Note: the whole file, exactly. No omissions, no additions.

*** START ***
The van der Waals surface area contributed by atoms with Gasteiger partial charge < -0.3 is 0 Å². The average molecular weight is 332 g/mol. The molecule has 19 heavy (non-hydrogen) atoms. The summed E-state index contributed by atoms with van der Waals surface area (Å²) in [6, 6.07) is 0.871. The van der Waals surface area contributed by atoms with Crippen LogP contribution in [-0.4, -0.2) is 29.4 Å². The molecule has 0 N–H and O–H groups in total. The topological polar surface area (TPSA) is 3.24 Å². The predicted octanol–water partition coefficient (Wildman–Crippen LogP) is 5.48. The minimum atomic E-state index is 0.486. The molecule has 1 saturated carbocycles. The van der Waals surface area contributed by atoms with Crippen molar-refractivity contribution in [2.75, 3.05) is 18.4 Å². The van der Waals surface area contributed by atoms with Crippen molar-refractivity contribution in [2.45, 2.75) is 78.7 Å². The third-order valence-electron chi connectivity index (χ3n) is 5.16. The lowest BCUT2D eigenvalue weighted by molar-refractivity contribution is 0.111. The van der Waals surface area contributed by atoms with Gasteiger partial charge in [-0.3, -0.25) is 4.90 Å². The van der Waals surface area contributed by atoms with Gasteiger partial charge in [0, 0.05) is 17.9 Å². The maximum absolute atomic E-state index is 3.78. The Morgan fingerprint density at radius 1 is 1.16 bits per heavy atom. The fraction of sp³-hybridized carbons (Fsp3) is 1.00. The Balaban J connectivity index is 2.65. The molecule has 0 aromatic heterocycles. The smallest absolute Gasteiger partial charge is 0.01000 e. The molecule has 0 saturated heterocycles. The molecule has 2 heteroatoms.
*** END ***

The van der Waals surface area contributed by atoms with Gasteiger partial charge < -0.3 is 0 Å². The average molecular weight is 332 g/mol. The molecule has 19 heavy (non-hydrogen) atoms. The summed E-state index contributed by atoms with van der Waals surface area (Å²) in [6, 6.07) is 0.871. The van der Waals surface area contributed by atoms with Crippen LogP contribution in [-0.4, -0.2) is 29.4 Å². The molecule has 0 N–H and O–H groups in total. The topological polar surface area (TPSA) is 3.24 Å². The predicted octanol–water partition coefficient (Wildman–Crippen LogP) is 5.48. The minimum atomic E-state index is 0.486. The molecule has 1 saturated carbocycles. The van der Waals surface area contributed by atoms with Crippen molar-refractivity contribution in [2.75, 3.05) is 18.4 Å². The van der Waals surface area contributed by atoms with Crippen molar-refractivity contribution in [2.45, 2.75) is 78.7 Å². The third-order valence-electron chi connectivity index (χ3n) is 5.16. The lowest BCUT2D eigenvalue weighted by molar-refractivity contribution is 0.111. The van der Waals surface area contributed by atoms with Gasteiger partial charge in [-0.3, -0.25) is 4.90 Å². The van der Waals surface area contributed by atoms with Gasteiger partial charge in [0, 0.05) is 17.9 Å². The maximum absolute atomic E-state index is 3.78. The Morgan fingerprint density at radius 1 is 1.16 bits per heavy atom. The fraction of sp³-hybridized carbons (Fsp3) is 1.00. The Balaban J connectivity index is 2.65. The molecule has 0 aromatic heterocycles. The smallest absolute Gasteiger partial charge is 0.01000 e. The molecule has 0 saturated heterocycles. The molecule has 2 heteroatoms.